How can you grow a healthy, chemical free Denver lawn? Is protecting the environment more important than having a conventional green lawn to you? That’s OK. There are plenty of ways to keep your lawn green without damaging the eco-system.
Keep an aeration schedule.
Keeping the lawn aerated is vital to lawn health. It allows air to circulate. It enables nutrients and water to reach grass roots. It’s a completely natural and pesticide free way to boost the staying power of your lawn.
Your lawn also needs to be dethatched.
The roots of the grass can become twisted up in course, lifeless knots. Power raking will loosen those tangled roots so the more healthy ones can live and breathe freely.
Hand weed control is your best option.
Of course, it will be tedious. That’s OK. At least you’ll know that your lawn isn’t leeching chemicals into the environment. You don’t want to be a part of that. This planet is in bad enough shape without making things worse.
Natural fertilization isn’t that difficult.
Once the aeration and power raking are done, it will be time to fertilize. Whatever fertilizer you choose will benefit the lawn. Compost tea works very well on lawns. It doesn’t burn the grass or cause hazardous chemical laden run-off.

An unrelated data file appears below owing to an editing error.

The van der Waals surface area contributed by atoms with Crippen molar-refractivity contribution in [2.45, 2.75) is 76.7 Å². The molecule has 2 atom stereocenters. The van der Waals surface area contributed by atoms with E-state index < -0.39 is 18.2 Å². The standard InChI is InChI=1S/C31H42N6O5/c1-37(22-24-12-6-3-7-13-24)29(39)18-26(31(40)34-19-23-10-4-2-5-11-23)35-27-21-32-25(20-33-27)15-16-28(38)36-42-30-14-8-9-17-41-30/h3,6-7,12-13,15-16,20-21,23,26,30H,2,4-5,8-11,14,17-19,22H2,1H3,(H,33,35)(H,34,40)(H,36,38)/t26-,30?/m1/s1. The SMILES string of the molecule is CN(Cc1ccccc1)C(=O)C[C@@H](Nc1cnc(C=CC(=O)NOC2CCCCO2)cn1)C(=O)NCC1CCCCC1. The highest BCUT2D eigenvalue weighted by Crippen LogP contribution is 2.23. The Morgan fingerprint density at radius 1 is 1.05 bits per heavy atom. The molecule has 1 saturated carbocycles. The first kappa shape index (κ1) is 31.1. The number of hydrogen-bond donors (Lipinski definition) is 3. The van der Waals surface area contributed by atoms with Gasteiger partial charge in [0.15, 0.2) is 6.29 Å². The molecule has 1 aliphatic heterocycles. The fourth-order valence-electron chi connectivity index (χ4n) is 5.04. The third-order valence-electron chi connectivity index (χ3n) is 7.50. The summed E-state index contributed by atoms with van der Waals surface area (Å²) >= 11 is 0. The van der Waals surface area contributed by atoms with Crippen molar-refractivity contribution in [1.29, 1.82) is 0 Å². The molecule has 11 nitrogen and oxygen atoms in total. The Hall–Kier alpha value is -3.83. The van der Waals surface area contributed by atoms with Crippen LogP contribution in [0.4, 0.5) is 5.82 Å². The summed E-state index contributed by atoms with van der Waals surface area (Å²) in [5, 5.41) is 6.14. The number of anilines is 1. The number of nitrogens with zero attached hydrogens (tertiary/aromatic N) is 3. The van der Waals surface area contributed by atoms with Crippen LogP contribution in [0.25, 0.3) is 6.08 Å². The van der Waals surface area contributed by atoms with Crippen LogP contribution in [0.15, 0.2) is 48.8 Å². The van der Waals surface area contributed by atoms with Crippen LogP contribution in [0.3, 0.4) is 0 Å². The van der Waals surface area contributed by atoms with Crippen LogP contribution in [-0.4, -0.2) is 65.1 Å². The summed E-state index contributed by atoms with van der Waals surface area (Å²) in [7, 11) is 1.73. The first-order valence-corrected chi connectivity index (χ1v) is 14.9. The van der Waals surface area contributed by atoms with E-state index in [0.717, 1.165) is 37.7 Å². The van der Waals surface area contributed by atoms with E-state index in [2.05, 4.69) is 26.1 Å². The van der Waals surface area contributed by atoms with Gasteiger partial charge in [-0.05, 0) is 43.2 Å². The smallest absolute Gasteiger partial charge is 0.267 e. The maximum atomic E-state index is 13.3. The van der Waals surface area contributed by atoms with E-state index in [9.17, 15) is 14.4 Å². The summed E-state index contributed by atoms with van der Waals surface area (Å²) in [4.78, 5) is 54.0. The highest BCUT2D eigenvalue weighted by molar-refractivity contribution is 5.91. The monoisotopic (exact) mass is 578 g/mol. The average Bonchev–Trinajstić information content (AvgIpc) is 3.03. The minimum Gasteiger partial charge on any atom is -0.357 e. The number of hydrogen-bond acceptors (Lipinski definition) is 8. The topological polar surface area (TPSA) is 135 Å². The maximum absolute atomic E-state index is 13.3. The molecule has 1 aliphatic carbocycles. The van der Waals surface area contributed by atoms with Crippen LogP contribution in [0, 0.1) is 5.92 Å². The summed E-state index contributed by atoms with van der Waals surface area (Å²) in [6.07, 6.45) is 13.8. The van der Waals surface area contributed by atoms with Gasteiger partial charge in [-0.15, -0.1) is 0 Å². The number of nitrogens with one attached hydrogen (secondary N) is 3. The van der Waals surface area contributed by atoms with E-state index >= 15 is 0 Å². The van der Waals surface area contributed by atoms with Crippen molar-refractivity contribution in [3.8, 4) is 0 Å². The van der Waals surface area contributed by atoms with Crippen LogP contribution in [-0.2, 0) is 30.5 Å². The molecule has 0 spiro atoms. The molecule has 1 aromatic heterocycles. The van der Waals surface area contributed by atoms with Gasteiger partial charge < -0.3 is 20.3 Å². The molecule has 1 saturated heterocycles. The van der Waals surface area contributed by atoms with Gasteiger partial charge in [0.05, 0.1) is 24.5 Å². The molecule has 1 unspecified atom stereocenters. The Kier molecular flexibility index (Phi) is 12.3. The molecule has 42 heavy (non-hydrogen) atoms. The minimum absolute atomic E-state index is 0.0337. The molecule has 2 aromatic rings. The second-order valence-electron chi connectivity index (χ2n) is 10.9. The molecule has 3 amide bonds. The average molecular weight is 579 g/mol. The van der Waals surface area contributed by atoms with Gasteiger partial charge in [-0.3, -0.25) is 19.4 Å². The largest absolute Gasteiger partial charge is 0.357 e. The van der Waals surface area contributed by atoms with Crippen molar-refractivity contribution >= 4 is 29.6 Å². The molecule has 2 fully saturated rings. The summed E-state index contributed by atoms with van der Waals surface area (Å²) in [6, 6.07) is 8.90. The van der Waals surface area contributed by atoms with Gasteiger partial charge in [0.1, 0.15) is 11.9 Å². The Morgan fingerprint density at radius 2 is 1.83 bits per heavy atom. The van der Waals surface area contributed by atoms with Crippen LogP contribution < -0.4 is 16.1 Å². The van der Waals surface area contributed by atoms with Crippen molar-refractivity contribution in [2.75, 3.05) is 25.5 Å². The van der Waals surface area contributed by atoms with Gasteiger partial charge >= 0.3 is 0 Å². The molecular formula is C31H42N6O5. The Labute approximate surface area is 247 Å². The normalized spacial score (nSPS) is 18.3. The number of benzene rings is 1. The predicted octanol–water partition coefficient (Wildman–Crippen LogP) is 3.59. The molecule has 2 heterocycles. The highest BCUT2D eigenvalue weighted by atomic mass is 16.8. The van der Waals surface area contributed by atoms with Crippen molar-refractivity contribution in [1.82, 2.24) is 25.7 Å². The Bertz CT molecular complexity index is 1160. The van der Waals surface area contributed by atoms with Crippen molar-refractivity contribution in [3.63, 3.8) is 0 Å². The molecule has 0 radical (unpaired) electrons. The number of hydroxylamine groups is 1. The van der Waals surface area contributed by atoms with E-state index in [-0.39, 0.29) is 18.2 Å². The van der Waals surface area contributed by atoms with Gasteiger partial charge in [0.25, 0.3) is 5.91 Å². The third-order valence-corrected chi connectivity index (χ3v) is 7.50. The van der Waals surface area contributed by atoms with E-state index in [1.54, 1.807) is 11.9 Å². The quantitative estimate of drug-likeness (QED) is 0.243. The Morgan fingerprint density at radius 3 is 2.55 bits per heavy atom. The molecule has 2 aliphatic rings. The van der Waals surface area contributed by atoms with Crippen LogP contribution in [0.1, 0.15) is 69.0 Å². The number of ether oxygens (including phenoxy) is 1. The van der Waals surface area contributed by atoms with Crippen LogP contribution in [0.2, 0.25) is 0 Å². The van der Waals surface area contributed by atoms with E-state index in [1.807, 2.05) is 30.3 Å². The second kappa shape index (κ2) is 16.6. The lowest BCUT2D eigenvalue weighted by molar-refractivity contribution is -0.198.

Keep your grass at about 2 inches.
Doing so allows for healthy growth. Longer grass requires too much nutrition. Shorter grass dries out faster. Use a hand push mower if you’re all about the environment. Gas mowers generate a good deal of pollution. Sure, they’re faster and easier. It’s just not worth the trade off. Plus, modern push mowers aren’t that difficult to use. They don’t require as much maintenance and they always start right up. That’s because you’re the engine.
Using a push mower is a great workout.
Implement lawn alternatives.
Try replacing part of the lawn with native perennials. Is there one section of our front lawn that’s just bare dirt? Rather than buying more water sucking sod, replace the grass with something else. Use edible herbs for a dual purpose lawn that requires little water.
By relocating herbs that take up valuable gardening space, more room for edibles will be created in the conventional garden.
Portions of this article were originally published by this author on a now closed Yahoo property.